“Let an ultraintelligent machine be defined as a machine that can far surpass all the intellectual activities of any man however clever. Since the design of machines is one of these intellectual activities, an ultraintelligent machine could design even better machines; there would then unquestionably be an ‘intelligence explosion,’ and the intelligence of man would be left far behind. Thus the first ultraintelligent machine is the last invention that man need ever make.”
The first time I read these words, a chill went down my spine. They were written in 1965 by IJ Good, a British statistician who had studied mathematics at Cambridge University pre-war, worked with Alan Turing and others in the highly secret code-breaking labs at Bletchley Park, and was involved in the creation of the Colossus computer (“the world’s first programmable, digital, electronic, computing device“).
The point where computers become better than humans at generating new computers – or (not quite the same thing) the point where AI becomes better than humans at generating new AI – is nowadays often called the singularity (or, sometimes, “the Technological Singularity“). To my mind, it’s a hugely important topic.
“Within thirty years, we will have the technological means to create superhuman intelligence. Shortly after, the human era will be ended…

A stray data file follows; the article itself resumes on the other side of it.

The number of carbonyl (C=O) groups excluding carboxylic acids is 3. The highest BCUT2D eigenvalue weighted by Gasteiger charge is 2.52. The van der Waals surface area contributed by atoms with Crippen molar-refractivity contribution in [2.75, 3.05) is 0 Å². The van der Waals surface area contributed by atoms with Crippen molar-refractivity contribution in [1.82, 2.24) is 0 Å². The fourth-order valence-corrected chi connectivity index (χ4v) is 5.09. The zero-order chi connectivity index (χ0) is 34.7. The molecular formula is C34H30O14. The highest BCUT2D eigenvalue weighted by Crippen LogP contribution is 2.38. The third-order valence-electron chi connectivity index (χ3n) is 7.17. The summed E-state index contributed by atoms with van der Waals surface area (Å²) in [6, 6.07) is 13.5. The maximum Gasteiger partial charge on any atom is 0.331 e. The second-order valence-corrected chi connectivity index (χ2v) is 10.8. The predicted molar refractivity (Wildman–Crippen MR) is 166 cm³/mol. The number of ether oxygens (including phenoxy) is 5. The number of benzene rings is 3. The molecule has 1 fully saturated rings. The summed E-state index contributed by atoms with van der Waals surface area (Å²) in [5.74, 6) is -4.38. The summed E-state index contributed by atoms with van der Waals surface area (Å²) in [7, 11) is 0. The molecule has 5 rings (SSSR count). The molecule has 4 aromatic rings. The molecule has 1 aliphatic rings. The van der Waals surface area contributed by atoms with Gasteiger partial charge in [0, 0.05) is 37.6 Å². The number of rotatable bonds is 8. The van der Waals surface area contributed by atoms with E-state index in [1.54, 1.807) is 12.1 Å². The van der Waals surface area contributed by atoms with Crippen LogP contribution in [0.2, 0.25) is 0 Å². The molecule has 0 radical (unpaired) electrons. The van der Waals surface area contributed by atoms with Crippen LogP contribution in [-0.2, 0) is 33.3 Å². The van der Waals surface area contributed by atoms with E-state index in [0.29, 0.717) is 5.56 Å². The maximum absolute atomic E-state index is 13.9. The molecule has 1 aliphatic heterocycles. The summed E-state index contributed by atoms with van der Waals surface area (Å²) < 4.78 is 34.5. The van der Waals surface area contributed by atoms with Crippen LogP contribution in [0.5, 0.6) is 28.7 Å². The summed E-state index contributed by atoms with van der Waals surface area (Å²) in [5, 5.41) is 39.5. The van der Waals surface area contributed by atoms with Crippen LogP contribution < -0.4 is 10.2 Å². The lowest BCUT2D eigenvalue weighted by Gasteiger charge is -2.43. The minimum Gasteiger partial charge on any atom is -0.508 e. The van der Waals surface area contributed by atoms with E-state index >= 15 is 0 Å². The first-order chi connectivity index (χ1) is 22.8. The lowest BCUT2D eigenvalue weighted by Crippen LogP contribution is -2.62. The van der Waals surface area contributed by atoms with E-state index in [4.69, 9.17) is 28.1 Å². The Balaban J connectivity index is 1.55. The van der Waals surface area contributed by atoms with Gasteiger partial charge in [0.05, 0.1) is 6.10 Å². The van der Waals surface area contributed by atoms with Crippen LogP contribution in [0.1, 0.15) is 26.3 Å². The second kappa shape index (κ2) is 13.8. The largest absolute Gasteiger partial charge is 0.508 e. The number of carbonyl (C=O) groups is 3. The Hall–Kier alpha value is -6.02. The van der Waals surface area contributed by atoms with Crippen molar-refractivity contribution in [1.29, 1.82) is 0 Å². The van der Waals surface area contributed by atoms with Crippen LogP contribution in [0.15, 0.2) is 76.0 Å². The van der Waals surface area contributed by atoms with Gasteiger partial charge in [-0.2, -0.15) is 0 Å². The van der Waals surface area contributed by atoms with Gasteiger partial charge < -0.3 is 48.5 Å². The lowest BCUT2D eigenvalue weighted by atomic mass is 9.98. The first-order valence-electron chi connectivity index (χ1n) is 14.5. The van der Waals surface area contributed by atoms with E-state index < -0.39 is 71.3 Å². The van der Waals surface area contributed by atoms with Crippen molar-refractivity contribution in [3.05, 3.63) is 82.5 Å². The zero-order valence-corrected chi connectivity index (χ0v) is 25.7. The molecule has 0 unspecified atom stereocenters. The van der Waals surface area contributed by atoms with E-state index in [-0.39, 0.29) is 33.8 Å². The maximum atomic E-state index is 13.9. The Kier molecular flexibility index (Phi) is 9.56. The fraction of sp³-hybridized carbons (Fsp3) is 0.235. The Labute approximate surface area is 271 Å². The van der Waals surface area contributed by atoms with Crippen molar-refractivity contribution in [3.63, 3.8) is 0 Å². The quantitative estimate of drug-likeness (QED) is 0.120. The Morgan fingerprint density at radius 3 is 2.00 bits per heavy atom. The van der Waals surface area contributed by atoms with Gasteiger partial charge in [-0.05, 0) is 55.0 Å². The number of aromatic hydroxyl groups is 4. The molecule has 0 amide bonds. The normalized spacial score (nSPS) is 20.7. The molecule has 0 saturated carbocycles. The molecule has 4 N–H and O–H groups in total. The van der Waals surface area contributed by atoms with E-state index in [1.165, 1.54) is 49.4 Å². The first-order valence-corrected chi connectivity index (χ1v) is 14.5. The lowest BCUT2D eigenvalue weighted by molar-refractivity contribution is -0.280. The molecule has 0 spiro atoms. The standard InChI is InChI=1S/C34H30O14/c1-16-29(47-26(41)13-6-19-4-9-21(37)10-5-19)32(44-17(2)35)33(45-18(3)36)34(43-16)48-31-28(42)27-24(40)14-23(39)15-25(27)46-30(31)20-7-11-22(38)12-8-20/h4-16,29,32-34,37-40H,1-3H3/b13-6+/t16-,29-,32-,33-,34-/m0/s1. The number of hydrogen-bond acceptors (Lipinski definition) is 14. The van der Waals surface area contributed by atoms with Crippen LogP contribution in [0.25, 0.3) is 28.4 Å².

“When greater-than-human intelligence drives progress, that progress will be much more rapid. In fact, there seems no reason why progress itself would not involve the creation of still more intelligent entities — on a still-shorter time scale…
“From the human point of view this change will be a throwing away of all the previous rules, perhaps in the blink of an eye, an exponential runaway beyond any hope of control…
“I think it’s fair to call this event a singularity (“the Singularity” for the purposes of this paper). It is a point where our old models must be discarded and a new reality rules. As we move closer to this point, it will loom vaster and vaster over human affairs till the notion becomes a commonplace. Yet when it finally happens it may still be a great surprise and a greater unknown…”
If Vinge’s prediction is confirmed, the Singularity will happen within 30 years of 1993, namely by 2023. (He actually says, in his paper, “I’ll be surprised if this event occurs before 2005 or after 2030”.)
Of course, it’s notoriously hard to predict timescales for future technology. Some things turn out to take a lot longer than expected. AI is a prime example. Progress with AI has frequently turned out to be disappointing.